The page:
…The Musings of a Strange Guy

Today's boring news…

::: Aaj ki samachar ::: Today’s news ::: Les nouvelles d’aujourd’hui :::

This assignment was an undeterrable itch that I simply had to get rid of somehow. The problem, with silly me, is that i can’t submit a work if I suspect I haven’t done my best. Of course, by the time I have submitted it, I always remember things I ought to have added in but bleh, let’s not get into that now.

Because today, as from now, I’m in holidays!!! Hurray!! Yeah, right! Tons of reading are awaiting my bleary eyes, though I shouldn’t be mentioning that in this way, given that I do most of my reading with much pleasure. But now that I’ve thought seriously about the coming 4 weeks, I perceive that most of it will be spent doing as much reading as possible and trying to write more on my dissertation. Anyway, that’s one thing off my mind now. I’ve not been sleeping very well these last few days, so maybe Friday night will be a quiet night in bed, perhaps.

I actually had to refuse two invitations to go out tonight. Why is it that invitations never come when I’m fine and fit? I feel very weak tonight, perhaps because I’ve mostly been running on willpower since yesterday, and very much because of a slight fever and cough that’s been troubling me for three days now. My stock of oranges ended last night, so i probably need to buy more tomorrow. Honey is going very low as well, since my palate got used to me having yoghurt and honey as dessert :p.

I went to the supermarket straight from uni (after I’d submitted my assignment), which means that some of my books and stuff were still in my bag. It’s amazing how quickly bread disappears in that stomach of mine. I haven’t cooked rice for a long time. Perhaps, if I have enough time tomorrow, I’ll make some hybrid biryani to see if I’m getting rusty as far as kitchen matters are concerned. So, I was in the supermarket early this afternoon (around 2 pm) looking for portable stuff (on my grocery list) that I could carry away in my bag without looking like the Hunchback of Notre Dame. I’d nearly finished and was heading back towards the milk section to pick up a carton of milk when someone called out to me.

It was a middle-aged lady, dressed in what at first seemed like disparate layers of colourful cloth. I stopped to listen. Imagine what she asks me: she asks me (pointing to a packet of hybrid interchangeable chappatis/wraps/rolls she holds in her hand) for a few tips on how to cook chappatis. I mean, obvious skin colour apart, would I, with the bored mindless look sported by many youths around here, be a suitable candidate for an instant Indian cookery tutorial? Oh, but she’s still talking to me: she’s now asking whether ghee is much better than butter; I, taking the assured air of the connoisseur and fin gourmet (but laughing inside) assure her that butter would be equally as good as long as she uses the proper doses (an advice freely given but of which I’m very sure I do not know anything about).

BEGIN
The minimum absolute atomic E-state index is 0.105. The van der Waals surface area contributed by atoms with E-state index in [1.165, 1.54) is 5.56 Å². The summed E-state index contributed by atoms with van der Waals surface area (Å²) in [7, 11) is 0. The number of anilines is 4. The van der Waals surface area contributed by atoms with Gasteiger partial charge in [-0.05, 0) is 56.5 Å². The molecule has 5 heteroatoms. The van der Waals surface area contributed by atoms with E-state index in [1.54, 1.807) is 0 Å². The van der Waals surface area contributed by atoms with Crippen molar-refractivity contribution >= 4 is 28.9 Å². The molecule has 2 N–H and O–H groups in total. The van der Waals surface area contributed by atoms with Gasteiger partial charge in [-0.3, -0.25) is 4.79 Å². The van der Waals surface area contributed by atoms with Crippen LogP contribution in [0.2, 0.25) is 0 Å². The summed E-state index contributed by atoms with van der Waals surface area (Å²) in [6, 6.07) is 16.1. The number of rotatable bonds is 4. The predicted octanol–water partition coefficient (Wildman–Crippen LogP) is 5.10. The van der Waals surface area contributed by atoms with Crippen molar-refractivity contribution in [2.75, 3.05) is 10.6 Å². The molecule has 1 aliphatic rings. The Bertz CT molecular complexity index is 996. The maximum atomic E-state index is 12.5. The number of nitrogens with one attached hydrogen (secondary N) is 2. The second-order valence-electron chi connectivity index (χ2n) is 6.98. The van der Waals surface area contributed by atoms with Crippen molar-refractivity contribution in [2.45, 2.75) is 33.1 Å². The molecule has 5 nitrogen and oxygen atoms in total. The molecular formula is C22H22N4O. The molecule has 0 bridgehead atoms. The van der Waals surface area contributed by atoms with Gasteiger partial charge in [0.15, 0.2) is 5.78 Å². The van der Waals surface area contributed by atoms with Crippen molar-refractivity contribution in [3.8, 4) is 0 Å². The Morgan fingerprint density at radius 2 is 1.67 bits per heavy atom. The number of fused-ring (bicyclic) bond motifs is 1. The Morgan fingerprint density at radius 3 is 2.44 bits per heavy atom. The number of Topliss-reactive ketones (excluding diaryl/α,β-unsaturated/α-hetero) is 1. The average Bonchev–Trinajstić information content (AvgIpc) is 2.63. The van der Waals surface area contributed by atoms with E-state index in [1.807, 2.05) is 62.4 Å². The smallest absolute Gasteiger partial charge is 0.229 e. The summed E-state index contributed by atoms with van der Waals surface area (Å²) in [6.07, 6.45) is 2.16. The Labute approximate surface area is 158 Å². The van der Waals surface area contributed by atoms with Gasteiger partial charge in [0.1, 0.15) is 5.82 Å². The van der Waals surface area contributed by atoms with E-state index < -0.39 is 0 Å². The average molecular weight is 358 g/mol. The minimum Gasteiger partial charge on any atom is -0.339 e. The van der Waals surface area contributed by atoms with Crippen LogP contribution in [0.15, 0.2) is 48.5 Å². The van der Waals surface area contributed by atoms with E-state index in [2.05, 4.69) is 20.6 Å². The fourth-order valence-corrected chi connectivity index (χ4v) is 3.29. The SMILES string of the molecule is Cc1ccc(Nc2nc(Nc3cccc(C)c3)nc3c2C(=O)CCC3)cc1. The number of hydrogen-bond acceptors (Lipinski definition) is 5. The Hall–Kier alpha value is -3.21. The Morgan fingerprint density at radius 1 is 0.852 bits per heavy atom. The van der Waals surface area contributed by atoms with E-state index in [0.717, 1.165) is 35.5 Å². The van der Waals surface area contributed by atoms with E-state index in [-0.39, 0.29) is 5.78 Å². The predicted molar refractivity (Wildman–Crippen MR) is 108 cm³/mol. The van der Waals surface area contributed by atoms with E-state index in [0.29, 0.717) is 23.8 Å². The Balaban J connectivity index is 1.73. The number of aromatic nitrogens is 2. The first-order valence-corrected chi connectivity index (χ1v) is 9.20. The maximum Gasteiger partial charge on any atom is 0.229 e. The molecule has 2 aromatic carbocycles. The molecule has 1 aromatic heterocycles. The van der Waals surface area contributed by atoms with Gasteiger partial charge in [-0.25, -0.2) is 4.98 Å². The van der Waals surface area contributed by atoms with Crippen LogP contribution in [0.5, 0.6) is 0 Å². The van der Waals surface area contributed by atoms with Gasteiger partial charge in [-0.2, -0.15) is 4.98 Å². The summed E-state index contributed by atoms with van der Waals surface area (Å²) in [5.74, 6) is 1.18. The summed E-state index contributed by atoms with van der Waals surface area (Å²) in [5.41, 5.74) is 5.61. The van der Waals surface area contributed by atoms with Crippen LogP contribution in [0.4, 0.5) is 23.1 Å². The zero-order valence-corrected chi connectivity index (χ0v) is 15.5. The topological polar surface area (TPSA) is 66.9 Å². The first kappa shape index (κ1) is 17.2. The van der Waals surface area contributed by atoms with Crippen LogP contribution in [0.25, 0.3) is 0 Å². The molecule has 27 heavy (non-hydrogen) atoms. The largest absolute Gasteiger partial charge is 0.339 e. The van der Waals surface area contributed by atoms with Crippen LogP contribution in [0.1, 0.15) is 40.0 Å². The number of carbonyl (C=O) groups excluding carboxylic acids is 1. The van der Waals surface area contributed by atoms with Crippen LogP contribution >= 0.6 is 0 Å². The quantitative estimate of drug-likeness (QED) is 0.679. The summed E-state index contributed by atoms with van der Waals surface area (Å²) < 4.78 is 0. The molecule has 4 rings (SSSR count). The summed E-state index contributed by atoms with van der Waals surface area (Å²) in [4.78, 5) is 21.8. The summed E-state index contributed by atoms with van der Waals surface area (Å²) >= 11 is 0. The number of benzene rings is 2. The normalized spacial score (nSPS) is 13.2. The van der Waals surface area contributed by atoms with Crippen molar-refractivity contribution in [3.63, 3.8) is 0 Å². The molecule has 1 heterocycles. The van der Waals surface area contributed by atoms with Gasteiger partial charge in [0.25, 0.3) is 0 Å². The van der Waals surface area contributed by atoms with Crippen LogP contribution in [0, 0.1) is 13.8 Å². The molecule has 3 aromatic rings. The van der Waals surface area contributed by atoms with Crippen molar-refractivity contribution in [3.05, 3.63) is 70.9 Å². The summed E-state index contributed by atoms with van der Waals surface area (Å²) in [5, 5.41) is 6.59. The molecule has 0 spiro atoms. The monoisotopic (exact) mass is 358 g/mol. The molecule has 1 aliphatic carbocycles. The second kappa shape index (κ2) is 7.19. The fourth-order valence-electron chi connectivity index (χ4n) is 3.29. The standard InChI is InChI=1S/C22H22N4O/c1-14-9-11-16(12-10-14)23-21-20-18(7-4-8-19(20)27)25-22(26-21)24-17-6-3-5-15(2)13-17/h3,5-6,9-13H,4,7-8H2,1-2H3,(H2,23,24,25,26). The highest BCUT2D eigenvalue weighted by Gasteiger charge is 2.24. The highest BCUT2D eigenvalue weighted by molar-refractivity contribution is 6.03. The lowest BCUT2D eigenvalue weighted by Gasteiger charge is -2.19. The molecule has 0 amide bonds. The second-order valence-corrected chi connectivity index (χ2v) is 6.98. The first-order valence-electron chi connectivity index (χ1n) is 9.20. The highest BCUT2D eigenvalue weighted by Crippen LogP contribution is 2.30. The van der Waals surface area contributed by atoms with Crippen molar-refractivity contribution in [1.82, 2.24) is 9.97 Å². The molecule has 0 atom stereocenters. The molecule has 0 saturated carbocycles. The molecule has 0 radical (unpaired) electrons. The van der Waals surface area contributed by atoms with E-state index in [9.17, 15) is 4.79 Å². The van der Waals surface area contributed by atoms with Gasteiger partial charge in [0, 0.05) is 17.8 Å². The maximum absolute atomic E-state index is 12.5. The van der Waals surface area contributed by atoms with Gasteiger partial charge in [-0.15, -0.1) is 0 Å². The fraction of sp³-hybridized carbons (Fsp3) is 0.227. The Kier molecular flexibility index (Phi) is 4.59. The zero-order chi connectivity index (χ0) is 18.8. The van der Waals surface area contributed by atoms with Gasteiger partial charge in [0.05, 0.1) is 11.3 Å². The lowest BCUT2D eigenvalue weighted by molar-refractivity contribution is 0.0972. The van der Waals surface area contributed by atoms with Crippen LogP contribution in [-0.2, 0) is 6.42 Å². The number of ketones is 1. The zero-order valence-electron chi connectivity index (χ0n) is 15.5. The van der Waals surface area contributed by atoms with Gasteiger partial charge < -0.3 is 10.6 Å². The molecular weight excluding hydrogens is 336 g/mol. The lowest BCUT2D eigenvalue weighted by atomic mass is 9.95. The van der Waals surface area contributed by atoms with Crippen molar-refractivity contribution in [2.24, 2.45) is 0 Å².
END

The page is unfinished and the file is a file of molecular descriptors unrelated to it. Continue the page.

Has she finished with me? No, not yet! I’m very amused by this episode. It’s very rare that people stop and talk to you out of the blue around here. I just wish this conversation hadn’t started with such an obvious stereotype: Indian-looking guy = Indian = Curry-freak (which I am, hehe, but, heh! That’s but a coincidence :p).

Oh, and we’re still talking by the way. While my eyes are scanning the shelves for items I need, that lady is chatting on blithely, enumerating the items she’s going to prepare for dinner tonight. Lamb curry, with chappatis, if you please, and onion bhajis. Even I don’t cook as Indian a meal as she proposes, single-handedly, to conjure up by this evening. She shows me her shopping list: quite impressive – it looks like an old parchment with secret alchemical sigils and what seems at first hand like cuneiform writing ; she points at her shopping bag, overflowing with items. She even gives me tips for my future shopping; I thus get to know where I can get bread at the city market at nearly half the price at which I’m buying it now. What else? We discuss about the relative merits of powdered garlic versus the real thing, which is a topic I proudly introduce since this has been on my mind for quite some time.

Meanwhile, she is frantically looking for chickpea flour (for her bhajis? I restrain myself from asking). Her husband comes from Transylvania, she informs me, conspiratorially, and he’s of noble blood. I make the obvious connection, asking her if he is related to Cousin Vlad, also known as Dracula. I must have raised my eyebrows a tad too far, for she drily responds that he’s related (on his mother’s side, mind you) to that queen who used to (in her own words) bathe in the blood of virgins. And here I was, not long ago, bemoaning the fact that I no longer talked to strange people these days, as I sometimes did back home…